Mark 10-11

Good morning! It’s hard to believe, but with today’s reading, (Mark 10-11) we are already two thirds of the way through Mark’s gospel. We cover a fair amount of familiar ground here because Matthew used Mark to shape his gospel.

After the touching description of Jesus’ welcome to children in chapter 10, Jesus converses with a rich man about entering eternal life. This man is not described as “young” as in Matthew, but otherwise the stories are much the same. However, I’m struck here by the way Mark leaves a promise at the end: “for God all things are possible.” The cheeky disciples (eager for praise as usual) start to count what it has cost them to follow Jesus. He promises them much more in return, “with persecutions”. I’m not sure what he means by this but I have to think that he’s being tongue-in-cheek to describe the material wealth of following him. The only possible way I can see to take him at face value is if Jesus means that disciples will gain the property and family of the whole Christian community (which held all things in common in the earliest churches). Either way, Jesus returns to a steadfast theme: the first will be last and the last first. Then, proving that he is not above the humble path he calls them to, he again foretells his death and resurrection. Notice that no prediction of his suffering and death comes without the promise of resurrection. This promise through Jesus makes the perils of discipleship easier to bear.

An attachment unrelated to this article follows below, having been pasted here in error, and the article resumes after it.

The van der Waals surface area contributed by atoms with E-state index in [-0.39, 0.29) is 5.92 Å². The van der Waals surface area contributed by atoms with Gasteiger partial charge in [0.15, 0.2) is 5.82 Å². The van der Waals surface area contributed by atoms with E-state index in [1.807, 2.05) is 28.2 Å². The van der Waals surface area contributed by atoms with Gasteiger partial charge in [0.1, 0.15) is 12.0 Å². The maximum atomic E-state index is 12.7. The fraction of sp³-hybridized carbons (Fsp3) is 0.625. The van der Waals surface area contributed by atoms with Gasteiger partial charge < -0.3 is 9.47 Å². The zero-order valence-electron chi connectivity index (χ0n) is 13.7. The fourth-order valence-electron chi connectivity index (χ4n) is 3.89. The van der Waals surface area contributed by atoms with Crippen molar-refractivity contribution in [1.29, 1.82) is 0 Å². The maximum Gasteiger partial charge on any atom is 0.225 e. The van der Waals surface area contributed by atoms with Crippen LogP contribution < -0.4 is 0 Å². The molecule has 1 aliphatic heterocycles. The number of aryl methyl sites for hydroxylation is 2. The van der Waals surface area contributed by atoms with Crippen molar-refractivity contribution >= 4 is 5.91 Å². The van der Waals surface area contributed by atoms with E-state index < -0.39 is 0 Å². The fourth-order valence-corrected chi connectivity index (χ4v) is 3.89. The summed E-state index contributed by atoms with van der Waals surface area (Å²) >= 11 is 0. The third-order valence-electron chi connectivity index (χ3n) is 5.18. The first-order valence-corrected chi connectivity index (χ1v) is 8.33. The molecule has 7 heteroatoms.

With Mark 11, Jesus enters Jerusalem for his final days. Note that in this telling, Jesus comes on the back of a colt, whereas in Matthew it’s a colt and a donkey! Matthew wants to underscore Jesus’ fulfillment of prophecies, and both animals are mentioned in an earlier messianic verse so both feature in Matthew’s tale. However, we’ve already seen that Mark is less concerned with prophecy fulfillment than Matthew was, and he doesn’t quote the prophets in the same way upon Jesus’ entry into the city. Another difference with Matthew is that the story of Jesus cursing the fig tree is split into two parts here, with the cleansing of the temple in the middle. This is a gospel literary device we’ll see used especially in Luke, whereby what is on the inside of a story sandwich is to be interpreted by what’s on the outside. Mark is effectively saying that the temple is like the fig tree when Jesus first arrives, producing no fruit. Therefore, the temple will be like the fig tree when Jesus leaves, withering away and never giving fruit again. Verse 25 is a remnant that seems out of place; it sounds like it belongs with a section on the Lord’s Prayer, but we don’t get that in Mark (only in Matthew and Luke). Here’s where a Bible that shows the gospel passages in parallels, or at least a study Bible with some good notes, can be especially helpful. Happy reading!

Read Mark 10-11.

Please join discussion of this passage at the Daily Bible Facebook group, or comment below. The passage for tomorrow is Mark 12-13. Thanks for reading!

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